With a number of recent crises in emerging markets, the role of foreign capital in developing countries is under intense scrutiny. Malaysia already has re-imposed capital controls. Thus it is remarkable that I have so far failed to find negative effects of foreign investment on emerging markets. For example, although policymakers often complain about foreigners inducing excess volatility in local markets, my empirical tests with Harvey never reveal a robust increase in volatility after liberalization. In other work, we cannot confirm the often-heard argument that foreign capital consistently drives up real exchange rates.(17)
Despite the very real problems in the financial and corporate sectors of the crisis countries in Southeast Asia, the current literature on the effects of capital flows on emerging markets reveals little reason for rich developed countries to discontinue their financing of developing countries' development. After all, one potential reason for the disappointingly small effect of the cost of capital that Harvey and I find may be a combination of "segmentation risk" -- foreign investors anticipating future policy reversals toward foreign investment restrictions -- and home bias. "Home bias" refers to the fact that investors across the world have fairly small proportions of their assets allocated to foreign markets, and the proportion allocated to emerging markets is minuscule. I cannot help but wonder whether a world blessed with a vast pool of private, internationally active, speculative capital would have faced the kind of liquidity crises we have seen in recent years, and in their wake the many proposals to limit capital flows that have been made.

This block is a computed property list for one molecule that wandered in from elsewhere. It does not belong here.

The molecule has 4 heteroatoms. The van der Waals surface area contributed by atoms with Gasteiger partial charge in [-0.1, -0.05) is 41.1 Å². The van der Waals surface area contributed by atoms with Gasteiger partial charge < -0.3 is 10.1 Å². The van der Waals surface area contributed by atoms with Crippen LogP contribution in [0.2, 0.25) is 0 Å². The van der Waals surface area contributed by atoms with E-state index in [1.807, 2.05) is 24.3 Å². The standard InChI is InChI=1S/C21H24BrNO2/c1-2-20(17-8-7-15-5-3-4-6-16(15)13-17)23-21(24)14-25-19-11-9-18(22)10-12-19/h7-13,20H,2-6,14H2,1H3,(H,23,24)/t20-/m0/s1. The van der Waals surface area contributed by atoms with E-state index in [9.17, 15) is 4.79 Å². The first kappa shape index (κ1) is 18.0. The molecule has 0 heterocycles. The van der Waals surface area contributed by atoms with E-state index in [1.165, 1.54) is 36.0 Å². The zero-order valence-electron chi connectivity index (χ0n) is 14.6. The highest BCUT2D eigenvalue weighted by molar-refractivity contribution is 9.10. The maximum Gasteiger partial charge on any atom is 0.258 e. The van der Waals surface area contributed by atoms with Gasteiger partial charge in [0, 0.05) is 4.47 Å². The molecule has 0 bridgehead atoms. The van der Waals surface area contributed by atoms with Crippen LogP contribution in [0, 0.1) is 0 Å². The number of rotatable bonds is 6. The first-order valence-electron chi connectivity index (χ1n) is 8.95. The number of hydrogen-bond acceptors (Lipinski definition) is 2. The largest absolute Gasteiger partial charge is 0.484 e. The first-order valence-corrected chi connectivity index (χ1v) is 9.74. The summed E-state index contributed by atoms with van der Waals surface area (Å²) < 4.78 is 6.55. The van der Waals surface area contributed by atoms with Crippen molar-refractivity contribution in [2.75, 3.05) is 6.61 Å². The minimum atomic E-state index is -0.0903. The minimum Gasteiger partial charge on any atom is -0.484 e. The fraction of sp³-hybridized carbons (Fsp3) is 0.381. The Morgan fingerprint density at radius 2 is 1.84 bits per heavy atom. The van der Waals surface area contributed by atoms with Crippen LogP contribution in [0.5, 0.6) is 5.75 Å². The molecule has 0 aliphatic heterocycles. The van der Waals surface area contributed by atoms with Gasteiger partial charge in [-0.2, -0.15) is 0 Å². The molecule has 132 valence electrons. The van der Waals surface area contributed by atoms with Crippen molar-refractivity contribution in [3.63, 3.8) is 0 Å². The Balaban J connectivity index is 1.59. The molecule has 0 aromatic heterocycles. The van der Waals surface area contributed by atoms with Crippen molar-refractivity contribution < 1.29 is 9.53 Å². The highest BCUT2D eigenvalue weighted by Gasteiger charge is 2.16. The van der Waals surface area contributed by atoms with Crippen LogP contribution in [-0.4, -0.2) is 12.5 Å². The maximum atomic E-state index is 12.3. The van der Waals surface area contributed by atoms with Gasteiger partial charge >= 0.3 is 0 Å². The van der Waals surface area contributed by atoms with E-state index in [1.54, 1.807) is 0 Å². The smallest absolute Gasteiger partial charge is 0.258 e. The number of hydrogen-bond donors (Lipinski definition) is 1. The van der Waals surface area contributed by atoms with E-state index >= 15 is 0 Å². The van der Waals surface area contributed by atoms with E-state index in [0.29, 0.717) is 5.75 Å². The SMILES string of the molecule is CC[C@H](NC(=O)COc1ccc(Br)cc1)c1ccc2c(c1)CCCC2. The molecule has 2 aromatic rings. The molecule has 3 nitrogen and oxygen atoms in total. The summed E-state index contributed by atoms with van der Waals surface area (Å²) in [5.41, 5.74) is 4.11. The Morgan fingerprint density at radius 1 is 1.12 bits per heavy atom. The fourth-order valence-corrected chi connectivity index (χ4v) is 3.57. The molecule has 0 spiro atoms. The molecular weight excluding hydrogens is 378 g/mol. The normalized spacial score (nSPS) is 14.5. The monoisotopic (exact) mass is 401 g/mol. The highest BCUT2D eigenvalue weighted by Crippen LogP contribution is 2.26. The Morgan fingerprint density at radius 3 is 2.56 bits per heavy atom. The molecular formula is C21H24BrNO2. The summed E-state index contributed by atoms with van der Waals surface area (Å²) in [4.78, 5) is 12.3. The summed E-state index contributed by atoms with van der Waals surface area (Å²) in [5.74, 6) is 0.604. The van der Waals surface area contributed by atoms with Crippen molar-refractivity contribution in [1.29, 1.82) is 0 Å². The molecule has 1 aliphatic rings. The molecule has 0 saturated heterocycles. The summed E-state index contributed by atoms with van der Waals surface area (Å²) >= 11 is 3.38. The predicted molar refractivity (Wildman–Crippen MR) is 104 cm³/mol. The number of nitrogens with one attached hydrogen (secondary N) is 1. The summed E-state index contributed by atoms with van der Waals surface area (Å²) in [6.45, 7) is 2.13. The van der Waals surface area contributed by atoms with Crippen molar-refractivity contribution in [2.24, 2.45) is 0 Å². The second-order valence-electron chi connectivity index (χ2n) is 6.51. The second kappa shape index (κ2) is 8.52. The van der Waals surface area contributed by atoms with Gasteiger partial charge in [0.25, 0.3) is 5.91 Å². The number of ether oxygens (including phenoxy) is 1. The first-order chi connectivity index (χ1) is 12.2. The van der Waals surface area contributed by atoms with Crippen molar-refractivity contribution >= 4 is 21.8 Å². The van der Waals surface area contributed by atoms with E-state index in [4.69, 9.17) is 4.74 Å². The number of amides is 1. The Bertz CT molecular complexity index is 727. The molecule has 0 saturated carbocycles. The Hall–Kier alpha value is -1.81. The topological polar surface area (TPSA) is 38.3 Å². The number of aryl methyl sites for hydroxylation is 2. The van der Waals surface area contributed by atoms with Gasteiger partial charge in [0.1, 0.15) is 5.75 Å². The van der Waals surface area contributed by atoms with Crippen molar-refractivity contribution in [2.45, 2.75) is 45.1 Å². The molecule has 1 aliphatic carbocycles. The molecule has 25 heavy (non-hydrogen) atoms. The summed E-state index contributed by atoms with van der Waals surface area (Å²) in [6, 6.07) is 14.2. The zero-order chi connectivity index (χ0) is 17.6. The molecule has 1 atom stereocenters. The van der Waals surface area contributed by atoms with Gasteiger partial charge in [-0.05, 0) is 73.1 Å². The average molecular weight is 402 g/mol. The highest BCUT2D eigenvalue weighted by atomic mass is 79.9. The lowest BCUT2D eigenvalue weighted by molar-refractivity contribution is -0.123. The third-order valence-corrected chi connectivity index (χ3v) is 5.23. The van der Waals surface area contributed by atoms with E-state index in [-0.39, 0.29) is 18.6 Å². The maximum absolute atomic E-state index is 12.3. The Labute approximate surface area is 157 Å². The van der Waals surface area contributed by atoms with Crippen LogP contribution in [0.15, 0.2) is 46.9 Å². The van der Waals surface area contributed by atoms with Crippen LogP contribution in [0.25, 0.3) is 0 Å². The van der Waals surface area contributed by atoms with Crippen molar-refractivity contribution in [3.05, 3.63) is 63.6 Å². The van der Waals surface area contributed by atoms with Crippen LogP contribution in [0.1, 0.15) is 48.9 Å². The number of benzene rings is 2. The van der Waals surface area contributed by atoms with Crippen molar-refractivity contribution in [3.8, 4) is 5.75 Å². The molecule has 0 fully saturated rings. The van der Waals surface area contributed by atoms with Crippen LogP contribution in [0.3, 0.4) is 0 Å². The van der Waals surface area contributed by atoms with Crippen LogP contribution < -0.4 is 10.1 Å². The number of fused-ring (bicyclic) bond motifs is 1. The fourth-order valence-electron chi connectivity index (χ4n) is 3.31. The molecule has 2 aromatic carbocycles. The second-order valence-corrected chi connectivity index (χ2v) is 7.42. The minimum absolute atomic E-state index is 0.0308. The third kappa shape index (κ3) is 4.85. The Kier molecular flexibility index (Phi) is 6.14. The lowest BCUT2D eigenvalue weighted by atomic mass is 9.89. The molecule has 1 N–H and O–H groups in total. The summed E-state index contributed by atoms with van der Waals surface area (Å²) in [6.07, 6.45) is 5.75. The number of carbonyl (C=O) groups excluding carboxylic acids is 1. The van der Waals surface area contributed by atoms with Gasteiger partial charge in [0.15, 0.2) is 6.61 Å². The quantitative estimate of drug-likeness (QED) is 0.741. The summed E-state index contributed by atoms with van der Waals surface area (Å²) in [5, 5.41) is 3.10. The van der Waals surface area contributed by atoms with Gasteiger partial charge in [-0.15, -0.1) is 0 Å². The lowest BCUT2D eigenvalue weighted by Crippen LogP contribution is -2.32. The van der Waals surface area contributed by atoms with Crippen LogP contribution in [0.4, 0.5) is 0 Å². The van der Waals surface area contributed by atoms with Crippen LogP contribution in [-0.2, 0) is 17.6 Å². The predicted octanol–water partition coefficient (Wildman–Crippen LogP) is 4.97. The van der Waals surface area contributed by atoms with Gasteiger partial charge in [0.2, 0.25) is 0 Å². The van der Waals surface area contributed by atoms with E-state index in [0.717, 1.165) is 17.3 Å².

1. See G. Bekaert and C. R. Harvey, "Capital Flows and the Behavior of Emerging Market Equity Returns," forthcoming in Capital Flows and the Emerging Economies: Theory, Evidence, and Controversies, S. Edwards, ed. Chicago: University of Chicago Press, for detailed timelines on important structural changes in emerging countries.
2. See G. Bekaert and C. R. Harvey, "Foreign Speculators and Emerging Equity Markets," forthcoming in Journal of Finance, and R. M. Stulz, "International Portfolio Flows and Security Markets," in International Capital Flows, M. S. Feldstein, ed. Chicago: University of Chicago Press, 1999, for a more elaborate account.